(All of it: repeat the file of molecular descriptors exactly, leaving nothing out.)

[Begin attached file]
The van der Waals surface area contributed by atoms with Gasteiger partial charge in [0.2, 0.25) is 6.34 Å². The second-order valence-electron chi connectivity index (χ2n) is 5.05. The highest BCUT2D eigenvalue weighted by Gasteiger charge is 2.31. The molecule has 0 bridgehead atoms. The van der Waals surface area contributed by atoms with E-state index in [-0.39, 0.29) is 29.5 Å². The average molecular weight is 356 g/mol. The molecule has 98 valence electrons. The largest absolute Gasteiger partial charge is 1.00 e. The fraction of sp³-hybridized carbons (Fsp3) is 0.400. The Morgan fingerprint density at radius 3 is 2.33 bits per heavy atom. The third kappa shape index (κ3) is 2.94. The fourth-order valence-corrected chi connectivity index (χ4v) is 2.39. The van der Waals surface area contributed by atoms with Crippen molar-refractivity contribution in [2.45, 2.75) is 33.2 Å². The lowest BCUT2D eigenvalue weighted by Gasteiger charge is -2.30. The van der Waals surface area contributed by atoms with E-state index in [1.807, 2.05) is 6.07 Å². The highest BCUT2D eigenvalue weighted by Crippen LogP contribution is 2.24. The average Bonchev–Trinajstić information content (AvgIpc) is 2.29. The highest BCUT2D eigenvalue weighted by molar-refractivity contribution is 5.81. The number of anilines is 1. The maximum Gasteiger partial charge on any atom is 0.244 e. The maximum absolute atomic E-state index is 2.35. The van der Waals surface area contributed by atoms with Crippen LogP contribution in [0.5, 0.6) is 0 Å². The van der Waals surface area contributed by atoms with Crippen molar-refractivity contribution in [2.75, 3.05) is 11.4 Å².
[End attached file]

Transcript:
The van der Waals surface area contributed by atoms with Gasteiger partial charge in [0.2, 0.25) is 6.34 Å². The second-order valence-electron chi connectivity index (χ2n) is 5.05. The highest BCUT2D eigenvalue weighted by Gasteiger charge is 2.31. The molecule has 0 bridgehead atoms. The van der Waals surface area contributed by atoms with E-state index in [-0.39, 0.29) is 29.5 Å². The average molecular weight is 356 g/mol. The molecule has 98 valence electrons. The largest absolute Gasteiger partial charge is 1.00 e. The fraction of sp³-hybridized carbons (Fsp3) is 0.400. The Morgan fingerprint density at radius 3 is 2.33 bits per heavy atom. The third kappa shape index (κ3) is 2.94. The fourth-order valence-corrected chi connectivity index (χ4v) is 2.39. The van der Waals surface area contributed by atoms with Crippen molar-refractivity contribution in [2.45, 2.75) is 33.2 Å². The lowest BCUT2D eigenvalue weighted by Gasteiger charge is -2.30. The van der Waals surface area contributed by atoms with E-state index in [1.807, 2.05) is 6.07 Å². The highest BCUT2D eigenvalue weighted by Crippen LogP contribution is 2.24. The average Bonchev–Trinajstić information content (AvgIpc) is 2.29. The highest BCUT2D eigenvalue weighted by molar-refractivity contribution is 5.81. The number of anilines is 1. The maximum Gasteiger partial charge on any atom is 0.244 e. The maximum absolute atomic E-state index is 2.35. The van der Waals surface area contributed by atoms with Crippen LogP contribution in [0.5, 0.6) is 0 Å². The van der Waals surface area contributed by atoms with Crippen molar-refractivity contribution in [2.75, 3.05) is 11.4 Å².